Antibody validation Practical guide to finding and validating suitable antibodies for research
2.C Review product information
You should review the product data sheet from the commercial antibody provider or the scientific literature to obtain the following relevant information.
1. Antigen used for antibody production: The antigen used as an immunogen dictates the range of available epitopes and can help predict the specificity of your antibody for the target protein. If this information is unavailable you should contact the company and ask if they will supply this data. If you want antibodies to a specific region in the target protein or you wish to avoid a region because it shares sequence identity with a related proteins then companies may be willing to tell you if this region is contained within their immunogen even if they refuse to disclose the actual immunogen. If no information is available, you have to proceed on the basis that the antibody may bind anywhere within the full-length protein. Be aware that many antibody suppliers do not test antibodies for their potential cross-reactivity with related proteins.
2. Monoclonal versus Polyclonal: It is important when planning a prolonged project to ensure there you can obtain sufficient antibody to complete the study. Particularly with polyclonal antibodies it may be worth testing the reagent and then buying several vials from the same batch to avoid problems with reproducibility.
3. Clone name or product code: This enables you to identify the antibody in the scientific literature and avoid buying the same antibody from different suppliers. This is generally much easier for monoclonal antibodies, which should have a defined clone name, than for polyclonal antibodies.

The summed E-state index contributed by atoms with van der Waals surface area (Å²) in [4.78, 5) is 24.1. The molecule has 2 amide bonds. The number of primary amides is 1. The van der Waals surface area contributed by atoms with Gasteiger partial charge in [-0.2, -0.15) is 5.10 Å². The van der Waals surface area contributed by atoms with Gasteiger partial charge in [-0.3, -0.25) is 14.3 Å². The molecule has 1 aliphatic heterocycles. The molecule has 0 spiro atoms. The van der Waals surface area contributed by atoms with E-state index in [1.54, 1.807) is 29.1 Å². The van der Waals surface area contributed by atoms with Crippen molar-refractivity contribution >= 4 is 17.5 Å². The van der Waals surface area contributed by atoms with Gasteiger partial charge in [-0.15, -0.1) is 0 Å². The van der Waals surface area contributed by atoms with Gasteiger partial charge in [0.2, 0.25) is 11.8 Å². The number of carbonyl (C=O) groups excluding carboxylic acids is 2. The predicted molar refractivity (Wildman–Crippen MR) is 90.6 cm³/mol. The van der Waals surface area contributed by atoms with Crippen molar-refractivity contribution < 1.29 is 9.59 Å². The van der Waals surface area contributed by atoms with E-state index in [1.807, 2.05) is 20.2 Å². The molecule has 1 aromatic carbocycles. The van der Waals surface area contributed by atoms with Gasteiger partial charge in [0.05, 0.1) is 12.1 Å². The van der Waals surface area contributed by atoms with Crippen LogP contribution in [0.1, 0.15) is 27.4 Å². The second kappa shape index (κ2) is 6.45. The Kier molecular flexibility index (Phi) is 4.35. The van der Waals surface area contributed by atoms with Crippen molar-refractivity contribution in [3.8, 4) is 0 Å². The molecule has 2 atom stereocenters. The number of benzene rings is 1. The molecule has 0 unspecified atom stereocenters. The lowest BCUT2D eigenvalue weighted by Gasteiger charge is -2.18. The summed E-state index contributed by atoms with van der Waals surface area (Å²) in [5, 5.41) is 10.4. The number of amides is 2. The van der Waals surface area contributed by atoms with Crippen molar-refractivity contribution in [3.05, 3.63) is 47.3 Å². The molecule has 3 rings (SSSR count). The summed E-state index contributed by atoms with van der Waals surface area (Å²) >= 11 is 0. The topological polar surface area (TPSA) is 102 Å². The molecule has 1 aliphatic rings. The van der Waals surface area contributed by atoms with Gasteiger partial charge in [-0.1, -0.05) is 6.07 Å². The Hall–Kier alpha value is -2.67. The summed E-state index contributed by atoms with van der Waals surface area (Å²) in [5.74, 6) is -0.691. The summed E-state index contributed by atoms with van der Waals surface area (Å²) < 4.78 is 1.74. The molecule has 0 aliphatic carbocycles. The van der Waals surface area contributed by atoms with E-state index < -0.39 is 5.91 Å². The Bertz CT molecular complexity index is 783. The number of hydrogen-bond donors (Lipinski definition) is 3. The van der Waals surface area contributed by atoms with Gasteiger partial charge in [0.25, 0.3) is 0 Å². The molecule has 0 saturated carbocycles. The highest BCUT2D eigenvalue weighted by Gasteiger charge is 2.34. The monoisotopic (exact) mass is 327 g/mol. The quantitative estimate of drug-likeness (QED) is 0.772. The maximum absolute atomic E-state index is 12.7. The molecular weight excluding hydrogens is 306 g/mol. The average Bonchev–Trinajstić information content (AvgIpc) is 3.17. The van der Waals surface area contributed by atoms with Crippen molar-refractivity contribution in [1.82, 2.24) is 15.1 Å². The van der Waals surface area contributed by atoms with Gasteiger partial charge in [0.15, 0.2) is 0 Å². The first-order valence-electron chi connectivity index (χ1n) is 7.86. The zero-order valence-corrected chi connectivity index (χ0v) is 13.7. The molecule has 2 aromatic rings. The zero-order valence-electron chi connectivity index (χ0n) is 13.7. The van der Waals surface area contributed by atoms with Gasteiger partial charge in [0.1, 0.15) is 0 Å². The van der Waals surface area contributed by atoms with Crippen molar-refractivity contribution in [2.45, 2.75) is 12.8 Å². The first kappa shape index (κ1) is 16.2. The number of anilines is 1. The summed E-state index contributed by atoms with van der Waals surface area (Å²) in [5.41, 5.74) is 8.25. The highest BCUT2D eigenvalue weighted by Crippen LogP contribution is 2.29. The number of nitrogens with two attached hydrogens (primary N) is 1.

4. Isotype: Different isotypes may be useful for experiments using multiple antibodies, e.g. enabling detection using isotype specific secondary reagents. The antibody isotype also affects an antibody’s ability to engage with complement or FcR present in cells of the innate immune system, which is of critical functional relevance for therapeutic reagents.
5. Host species: This information can help distinguish individual antibodies and is also relevant for multiple labelling experiments. Using same species antibodies and tissues (e.g. a mouse monoclonal antibody to stain mouse tissue) needs additional strategies to avoid secondary antibodies binding endogenous immunoglobulins, a situation that can be avoided when the antibody is raised in a different species.
6. Species reactivity: An antibody is usually raised to a protein from a single species, commonly human or mouse. The antibody may recognise the orthologous antigen from another species if the epitope(s) is sufficiently similar. It is important to be aware of the difference between experimentally determined species cross-reactivity data versus predictions based on sequence identity. If reactivity with different species is not mentioned, this may mean that other species have not been tested. If in any doubt ask the supplier for further information.
7. Tested applications: Antibody datasheets should list the techniques that have been tested and found to work with the antibody. There may also be some further technical guidance and suggested working dilutions. An illustrated example of the successful use in any of these applications should be provided, as this is necessary to critically judge the quality of the data that has been obtained and the conclusions that have been drawn. An antibody may be judged as unsuitable for blotting because it detects multiple bands, but these may be isoforms of the same protein. Be aware that if an application is not listed, this may not mean that the antibody is unsuitable. It may simply mean that it has not been tested and it is unknown how the antibody will perform. Many suppliers will, however, specify that an antibody is not recommended for a particular technique if it has been tested and does not work.